- Fighting. Parents of children with disabilities have a lot to fight about. When there are no roadmaps, there are no right answers. Like Christopher’s parents, some of our biggest fights were about who did what and how much for our daughter. Those were hurtful battles. It took us years to begin to acknowledge that we both did the best we could do.
- Controls.We all have our own ways to control the overwhelming stimuli in our environment. Some meditate, some medicate, some move to the country. Ariela closed her eyes and put her head down. Christopher turned to mathematics. I believe the last time I studied the Pythagorean Theorem was in the ninth grade. In The Curious Incident of the Dog in the Night-time, I saw its beauty through Christopher’s eyes.
There’s a lot more packed into this two-hour production, but I don’t want to spoil it for you. I just read that The Curious Incident of the Dog in the Night-time will be on tour next year. I hope it comes to a theater near you. Go see it for yourself, and don’t leave at intermission. It gets better.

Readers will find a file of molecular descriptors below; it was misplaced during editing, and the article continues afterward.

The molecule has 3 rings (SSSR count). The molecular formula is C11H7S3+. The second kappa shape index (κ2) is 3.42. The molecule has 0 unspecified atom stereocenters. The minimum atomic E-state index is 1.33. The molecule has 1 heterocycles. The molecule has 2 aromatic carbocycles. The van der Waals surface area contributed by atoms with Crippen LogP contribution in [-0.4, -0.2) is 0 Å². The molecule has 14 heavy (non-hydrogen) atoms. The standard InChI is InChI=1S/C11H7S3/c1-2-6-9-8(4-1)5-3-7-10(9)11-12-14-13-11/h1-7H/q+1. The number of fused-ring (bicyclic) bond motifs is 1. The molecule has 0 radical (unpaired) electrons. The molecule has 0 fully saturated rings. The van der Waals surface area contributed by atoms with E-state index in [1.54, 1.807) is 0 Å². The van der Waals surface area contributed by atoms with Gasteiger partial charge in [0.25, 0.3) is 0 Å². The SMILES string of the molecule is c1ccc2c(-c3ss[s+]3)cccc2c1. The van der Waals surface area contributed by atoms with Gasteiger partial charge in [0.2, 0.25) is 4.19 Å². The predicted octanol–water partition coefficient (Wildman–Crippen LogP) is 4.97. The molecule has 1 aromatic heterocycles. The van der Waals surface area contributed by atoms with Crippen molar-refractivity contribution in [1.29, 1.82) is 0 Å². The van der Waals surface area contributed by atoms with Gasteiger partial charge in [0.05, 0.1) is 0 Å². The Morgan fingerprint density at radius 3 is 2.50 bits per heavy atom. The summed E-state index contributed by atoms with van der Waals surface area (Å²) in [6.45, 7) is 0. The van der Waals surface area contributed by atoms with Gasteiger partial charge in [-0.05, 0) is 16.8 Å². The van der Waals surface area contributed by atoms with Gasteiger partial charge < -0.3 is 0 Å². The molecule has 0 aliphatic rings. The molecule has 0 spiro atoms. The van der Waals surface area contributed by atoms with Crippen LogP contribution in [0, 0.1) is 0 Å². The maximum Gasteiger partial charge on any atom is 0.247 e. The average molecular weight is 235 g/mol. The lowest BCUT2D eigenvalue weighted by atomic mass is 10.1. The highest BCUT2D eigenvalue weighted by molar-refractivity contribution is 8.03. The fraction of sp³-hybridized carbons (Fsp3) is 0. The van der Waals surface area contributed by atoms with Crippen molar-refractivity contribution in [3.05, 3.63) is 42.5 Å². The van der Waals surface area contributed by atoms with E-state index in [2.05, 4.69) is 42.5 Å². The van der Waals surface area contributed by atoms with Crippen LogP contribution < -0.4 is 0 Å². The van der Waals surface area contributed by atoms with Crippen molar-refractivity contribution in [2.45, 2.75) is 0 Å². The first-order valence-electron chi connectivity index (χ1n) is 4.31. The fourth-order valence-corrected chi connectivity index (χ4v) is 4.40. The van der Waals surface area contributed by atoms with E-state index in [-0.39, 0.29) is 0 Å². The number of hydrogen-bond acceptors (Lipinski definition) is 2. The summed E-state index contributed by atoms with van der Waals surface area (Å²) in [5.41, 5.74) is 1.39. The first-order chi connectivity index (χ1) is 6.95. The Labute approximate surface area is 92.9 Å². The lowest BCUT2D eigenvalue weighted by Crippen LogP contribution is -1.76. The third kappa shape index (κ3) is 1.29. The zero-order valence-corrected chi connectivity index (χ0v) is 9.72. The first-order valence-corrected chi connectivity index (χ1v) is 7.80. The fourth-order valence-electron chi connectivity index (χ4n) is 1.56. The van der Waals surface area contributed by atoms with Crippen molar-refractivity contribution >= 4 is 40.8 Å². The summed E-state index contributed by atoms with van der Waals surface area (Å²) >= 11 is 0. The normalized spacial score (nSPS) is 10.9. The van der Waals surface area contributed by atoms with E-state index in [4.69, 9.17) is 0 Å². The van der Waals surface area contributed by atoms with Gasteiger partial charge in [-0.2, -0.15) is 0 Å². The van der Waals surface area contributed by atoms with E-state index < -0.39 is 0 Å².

The artist who sketched my portrait was so fast that I didn’t know I was a subject. We had stopped to gaze at some of the rehabilitated buildings in Plaza Vieja, Old Havana, where they stand waiting for tourists to appreciate their splendorous arcades and sunshine color palette. (Old Havana is a UNESCO World Heritage Site.)
Gary paid the artist and handed me my portrait. “Looks just like you,” Gary said.
“He gave me big boobs and took away part of my brain. Is that the trade-off?” I compared my caricature to the fine lines and love note on Gary’s picture.
The artists don’t ask. They just sketch and then hand you your likeness assuming you will pay.
The Cuban government pays all workers at the same rate — engineers, construction workers, and bus drivers all make the equivalent of $20 per month. With food ration cards and free health care, this may be just enough to get by, but not enough to live well. Cubans who work catering to tourists in hotels or in restaurants or with their 1950’s era cars they use as taxis can make more.
In Havana, all of our taxi cab drivers were engineers. Education, at all levels, is free in Cuba, but there are few engineering jobs. And, as one driver told us, “I can make more money driving than working as an engineer.”
“You’re an entrepreneur,” said someone in our tour group.
The cab driver looked over his shoulder. “What’s an entrepreneur?”